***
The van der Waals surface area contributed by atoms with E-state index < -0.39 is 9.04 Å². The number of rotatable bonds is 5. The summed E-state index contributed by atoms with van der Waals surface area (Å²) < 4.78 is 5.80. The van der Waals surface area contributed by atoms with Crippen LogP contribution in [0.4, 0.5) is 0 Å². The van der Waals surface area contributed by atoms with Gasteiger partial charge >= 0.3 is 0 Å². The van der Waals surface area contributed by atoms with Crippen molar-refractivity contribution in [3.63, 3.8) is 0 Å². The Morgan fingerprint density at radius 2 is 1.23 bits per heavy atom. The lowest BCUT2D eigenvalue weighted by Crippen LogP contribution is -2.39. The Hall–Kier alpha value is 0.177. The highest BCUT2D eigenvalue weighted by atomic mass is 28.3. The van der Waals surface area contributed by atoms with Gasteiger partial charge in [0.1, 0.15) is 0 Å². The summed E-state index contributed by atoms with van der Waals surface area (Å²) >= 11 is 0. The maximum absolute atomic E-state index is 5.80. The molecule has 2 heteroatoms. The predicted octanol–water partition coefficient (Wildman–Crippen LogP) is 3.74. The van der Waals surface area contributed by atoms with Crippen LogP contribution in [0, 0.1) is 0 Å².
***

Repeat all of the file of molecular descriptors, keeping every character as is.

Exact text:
The van der Waals surface area contributed by atoms with E-state index < -0.39 is 9.04 Å². The number of rotatable bonds is 5. The summed E-state index contributed by atoms with van der Waals surface area (Å²) < 4.78 is 5.80. The van der Waals surface area contributed by atoms with Crippen LogP contribution in [0.4, 0.5) is 0 Å². The van der Waals surface area contributed by atoms with Gasteiger partial charge >= 0.3 is 0 Å². The van der Waals surface area contributed by atoms with Crippen molar-refractivity contribution in [3.63, 3.8) is 0 Å². The Morgan fingerprint density at radius 2 is 1.23 bits per heavy atom. The lowest BCUT2D eigenvalue weighted by Crippen LogP contribution is -2.39. The Hall–Kier alpha value is 0.177. The highest BCUT2D eigenvalue weighted by atomic mass is 28.3. The van der Waals surface area contributed by atoms with Gasteiger partial charge in [0.1, 0.15) is 0 Å². The summed E-state index contributed by atoms with van der Waals surface area (Å²) >= 11 is 0. The maximum absolute atomic E-state index is 5.80. The molecule has 2 heteroatoms. The predicted octanol–water partition coefficient (Wildman–Crippen LogP) is 3.74. The van der Waals surface area contributed by atoms with Crippen LogP contribution in [0, 0.1) is 0 Å².